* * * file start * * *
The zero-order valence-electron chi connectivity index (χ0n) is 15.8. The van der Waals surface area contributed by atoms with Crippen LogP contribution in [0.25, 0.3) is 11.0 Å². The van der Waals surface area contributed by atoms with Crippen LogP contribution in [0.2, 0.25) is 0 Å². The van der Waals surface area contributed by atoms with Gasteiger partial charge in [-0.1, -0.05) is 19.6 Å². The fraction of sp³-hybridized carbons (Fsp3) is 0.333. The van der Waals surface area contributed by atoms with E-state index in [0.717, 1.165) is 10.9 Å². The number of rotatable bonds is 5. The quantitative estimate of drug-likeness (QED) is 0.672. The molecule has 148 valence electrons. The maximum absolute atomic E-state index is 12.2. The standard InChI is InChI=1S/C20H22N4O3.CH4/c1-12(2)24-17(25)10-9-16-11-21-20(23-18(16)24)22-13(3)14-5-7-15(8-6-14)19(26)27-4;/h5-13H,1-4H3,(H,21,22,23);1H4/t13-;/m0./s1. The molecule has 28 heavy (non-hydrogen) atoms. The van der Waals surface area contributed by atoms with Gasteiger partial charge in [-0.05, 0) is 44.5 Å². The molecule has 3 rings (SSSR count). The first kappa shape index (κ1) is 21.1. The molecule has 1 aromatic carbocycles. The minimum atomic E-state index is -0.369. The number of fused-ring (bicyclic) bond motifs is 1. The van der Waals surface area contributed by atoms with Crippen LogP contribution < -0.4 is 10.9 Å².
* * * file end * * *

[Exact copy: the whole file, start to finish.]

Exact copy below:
The zero-order valence-electron chi connectivity index (χ0n) is 15.8. The van der Waals surface area contributed by atoms with Crippen LogP contribution in [0.25, 0.3) is 11.0 Å². The van der Waals surface area contributed by atoms with Crippen LogP contribution in [0.2, 0.25) is 0 Å². The van der Waals surface area contributed by atoms with Gasteiger partial charge in [-0.1, -0.05) is 19.6 Å². The fraction of sp³-hybridized carbons (Fsp3) is 0.333. The van der Waals surface area contributed by atoms with E-state index in [0.717, 1.165) is 10.9 Å². The number of rotatable bonds is 5. The quantitative estimate of drug-likeness (QED) is 0.672. The molecule has 148 valence electrons. The maximum absolute atomic E-state index is 12.2. The standard InChI is InChI=1S/C20H22N4O3.CH4/c1-12(2)24-17(25)10-9-16-11-21-20(23-18(16)24)22-13(3)14-5-7-15(8-6-14)19(26)27-4;/h5-13H,1-4H3,(H,21,22,23);1H4/t13-;/m0./s1. The molecule has 28 heavy (non-hydrogen) atoms. The van der Waals surface area contributed by atoms with Gasteiger partial charge in [-0.05, 0) is 44.5 Å². The molecule has 3 rings (SSSR count). The first kappa shape index (κ1) is 21.1. The molecule has 1 aromatic carbocycles. The minimum atomic E-state index is -0.369. The number of fused-ring (bicyclic) bond motifs is 1. The van der Waals surface area contributed by atoms with Crippen LogP contribution < -0.4 is 10.9 Å².